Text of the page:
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Dead Can Dance - Spleen and Ideal CD (album) cover


Dead Can Dance


Prog Folk

3.66 | 124 ratings

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Prog Sothoth
3 stars Dead Can Dance were starting to figure themselves out by this point, branching out from their gothic pop/rock roots to explore classical approaches to compositions and utilize more instrumentation not usually associated with the "Goth" genre. The arrangement of the songs is a bit odd, considering that this album opens with three Lisa Gerrard tunes in a row that carry a similar vibe. They are quite nice and atmospheric, but to be honest, Lisa hadn't quite hit her true range and seemed to be in the development stages of her vocal skills. Yes, compared to most other vocalists in the Goth and art-rock world at the time, she crushes them talent-wise, but hearing the Dead Can Dance albums released after this one proves that she would soon be getting much better; in fact she would eventually become a major global force and the eventual go-to voice for haunting major film scores.

Brendan Perry arrives to sing lead in Cardinal Sin, which has a pretty nice melody, but doesn't really stick in the head too long. The electronic drum beats sound rather cute in a dated sort of way. Other notable tracks include Mesmerism, which is a very Eastern-tinged gothic track sung by Lisa in which she actually sings some English lines (would wouldn't happen again for a few albums), and Indoctrination (A Design for Living), which at one point morphs into this jazzy swing track but with the heavy reverb and atmosphere consuming the rest of the album. The production of this effort is ok but still a bit unpolished and slightly murky. This issue would be removed for their next album.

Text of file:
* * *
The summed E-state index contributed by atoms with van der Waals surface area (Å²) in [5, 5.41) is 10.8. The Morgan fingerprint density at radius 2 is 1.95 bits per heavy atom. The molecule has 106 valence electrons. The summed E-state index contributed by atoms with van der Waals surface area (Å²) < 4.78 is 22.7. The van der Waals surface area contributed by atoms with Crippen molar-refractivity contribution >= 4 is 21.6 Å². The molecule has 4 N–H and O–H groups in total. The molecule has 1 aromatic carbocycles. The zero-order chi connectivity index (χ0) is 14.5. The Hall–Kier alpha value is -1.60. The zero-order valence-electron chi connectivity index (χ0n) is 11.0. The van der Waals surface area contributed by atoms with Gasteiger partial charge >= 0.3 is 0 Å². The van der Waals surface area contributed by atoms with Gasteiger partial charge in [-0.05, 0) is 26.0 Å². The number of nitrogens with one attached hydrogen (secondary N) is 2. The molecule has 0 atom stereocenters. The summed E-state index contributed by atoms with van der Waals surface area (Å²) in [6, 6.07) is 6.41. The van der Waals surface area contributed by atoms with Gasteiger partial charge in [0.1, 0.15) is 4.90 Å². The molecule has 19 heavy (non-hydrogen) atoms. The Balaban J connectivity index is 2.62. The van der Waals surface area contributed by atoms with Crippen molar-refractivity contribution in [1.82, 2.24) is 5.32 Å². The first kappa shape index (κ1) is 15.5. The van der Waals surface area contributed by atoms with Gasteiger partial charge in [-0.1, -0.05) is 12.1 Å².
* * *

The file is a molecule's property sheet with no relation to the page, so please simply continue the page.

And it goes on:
One other track that needs to be noted is Enigma of the Absolute, which I consider the best song within this album. Monstrous tympanis carry the beat like a stomping monstrosity approaching a sleeping village. The chiming melodies and use of occasional cellos add to the avant garde qualities of this piece, while Brendan delivers strong and haunting vocals. It's a hell of a good song, and would not have been out of place on either of Dead Can Dance's next two albums.

This album is interesting for being an obvious bridge between their pure gothic rock material and more classically infused dark and dreamy late 80s era, so for fans of the Goth scene and avant garde 80s music, this is pretty much an important document and worth a purchase, but for those interested in discovering the pre-world beat styles concerning this group, I would steer them to a couple of their later albums first, most notably Within The Realms... or Serpent's Egg.

Prog Sothoth | 3/5 |


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